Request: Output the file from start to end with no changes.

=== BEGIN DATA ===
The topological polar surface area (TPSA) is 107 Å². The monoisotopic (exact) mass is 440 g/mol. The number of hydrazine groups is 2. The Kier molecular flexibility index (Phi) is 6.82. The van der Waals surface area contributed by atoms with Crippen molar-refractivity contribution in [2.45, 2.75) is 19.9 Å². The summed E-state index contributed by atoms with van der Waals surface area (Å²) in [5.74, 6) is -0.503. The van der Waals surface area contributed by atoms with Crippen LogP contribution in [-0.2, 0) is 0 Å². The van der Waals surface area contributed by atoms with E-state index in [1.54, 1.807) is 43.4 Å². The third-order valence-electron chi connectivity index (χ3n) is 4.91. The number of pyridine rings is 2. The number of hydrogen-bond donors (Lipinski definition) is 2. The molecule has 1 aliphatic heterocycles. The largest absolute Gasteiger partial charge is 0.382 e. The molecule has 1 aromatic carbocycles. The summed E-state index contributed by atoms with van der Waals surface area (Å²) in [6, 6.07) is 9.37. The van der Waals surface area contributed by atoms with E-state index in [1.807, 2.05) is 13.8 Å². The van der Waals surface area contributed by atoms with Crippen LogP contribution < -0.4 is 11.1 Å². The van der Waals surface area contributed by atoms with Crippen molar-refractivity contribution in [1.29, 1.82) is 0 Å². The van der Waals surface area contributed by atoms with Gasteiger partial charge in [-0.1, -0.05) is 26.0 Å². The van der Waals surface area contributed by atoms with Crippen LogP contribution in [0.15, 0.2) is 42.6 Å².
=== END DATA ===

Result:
The topological polar surface area (TPSA) is 107 Å². The monoisotopic (exact) mass is 440 g/mol. The number of hydrazine groups is 2. The Kier molecular flexibility index (Phi) is 6.82. The van der Waals surface area contributed by atoms with Crippen molar-refractivity contribution in [2.45, 2.75) is 19.9 Å². The summed E-state index contributed by atoms with van der Waals surface area (Å²) in [5.74, 6) is -0.503. The van der Waals surface area contributed by atoms with Crippen LogP contribution in [-0.2, 0) is 0 Å². The van der Waals surface area contributed by atoms with E-state index in [1.54, 1.807) is 43.4 Å². The third-order valence-electron chi connectivity index (χ3n) is 4.91. The number of pyridine rings is 2. The number of hydrogen-bond donors (Lipinski definition) is 2. The molecule has 1 aliphatic heterocycles. The largest absolute Gasteiger partial charge is 0.382 e. The molecule has 1 aromatic carbocycles. The summed E-state index contributed by atoms with van der Waals surface area (Å²) in [6, 6.07) is 9.37. The van der Waals surface area contributed by atoms with E-state index in [1.807, 2.05) is 13.8 Å². The van der Waals surface area contributed by atoms with Crippen LogP contribution < -0.4 is 11.1 Å². The van der Waals surface area contributed by atoms with Crippen molar-refractivity contribution in [1.29, 1.82) is 0 Å². The van der Waals surface area contributed by atoms with Gasteiger partial charge in [-0.1, -0.05) is 26.0 Å². The van der Waals surface area contributed by atoms with Crippen LogP contribution in [0.15, 0.2) is 42.6 Å².